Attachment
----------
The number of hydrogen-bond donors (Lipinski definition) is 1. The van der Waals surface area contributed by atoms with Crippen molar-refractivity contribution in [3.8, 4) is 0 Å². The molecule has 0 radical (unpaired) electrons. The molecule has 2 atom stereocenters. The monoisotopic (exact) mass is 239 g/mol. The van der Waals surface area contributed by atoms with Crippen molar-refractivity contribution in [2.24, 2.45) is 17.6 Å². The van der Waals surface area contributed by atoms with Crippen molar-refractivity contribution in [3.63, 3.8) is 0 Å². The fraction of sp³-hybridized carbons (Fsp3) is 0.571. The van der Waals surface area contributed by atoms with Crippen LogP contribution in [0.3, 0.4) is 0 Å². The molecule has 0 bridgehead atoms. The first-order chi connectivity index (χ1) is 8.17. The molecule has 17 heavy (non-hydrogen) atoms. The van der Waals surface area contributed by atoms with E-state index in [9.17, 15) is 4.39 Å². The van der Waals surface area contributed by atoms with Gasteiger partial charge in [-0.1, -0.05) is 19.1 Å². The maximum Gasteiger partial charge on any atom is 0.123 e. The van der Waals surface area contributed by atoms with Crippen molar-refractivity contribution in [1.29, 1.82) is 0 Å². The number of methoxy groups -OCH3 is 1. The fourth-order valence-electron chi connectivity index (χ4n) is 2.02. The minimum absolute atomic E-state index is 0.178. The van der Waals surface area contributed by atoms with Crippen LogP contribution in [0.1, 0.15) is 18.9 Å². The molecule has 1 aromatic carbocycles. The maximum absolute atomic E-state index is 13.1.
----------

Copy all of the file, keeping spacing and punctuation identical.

The number of hydrogen-bond donors (Lipinski definition) is 1. The van der Waals surface area contributed by atoms with Crippen molar-refractivity contribution in [3.8, 4) is 0 Å². The molecule has 0 radical (unpaired) electrons. The molecule has 2 atom stereocenters. The monoisotopic (exact) mass is 239 g/mol. The van der Waals surface area contributed by atoms with Crippen molar-refractivity contribution in [2.24, 2.45) is 17.6 Å². The van der Waals surface area contributed by atoms with Crippen molar-refractivity contribution in [3.63, 3.8) is 0 Å². The fraction of sp³-hybridized carbons (Fsp3) is 0.571. The van der Waals surface area contributed by atoms with Crippen LogP contribution in [0.3, 0.4) is 0 Å². The molecule has 0 bridgehead atoms. The first-order chi connectivity index (χ1) is 8.17. The molecule has 17 heavy (non-hydrogen) atoms. The van der Waals surface area contributed by atoms with E-state index in [9.17, 15) is 4.39 Å². The van der Waals surface area contributed by atoms with Gasteiger partial charge in [-0.1, -0.05) is 19.1 Å². The maximum Gasteiger partial charge on any atom is 0.123 e. The van der Waals surface area contributed by atoms with Crippen molar-refractivity contribution in [1.29, 1.82) is 0 Å². The number of methoxy groups -OCH3 is 1. The fourth-order valence-electron chi connectivity index (χ4n) is 2.02. The minimum absolute atomic E-state index is 0.178. The van der Waals surface area contributed by atoms with Crippen LogP contribution in [0.1, 0.15) is 18.9 Å². The molecule has 1 aromatic carbocycles. The maximum absolute atomic E-state index is 13.1.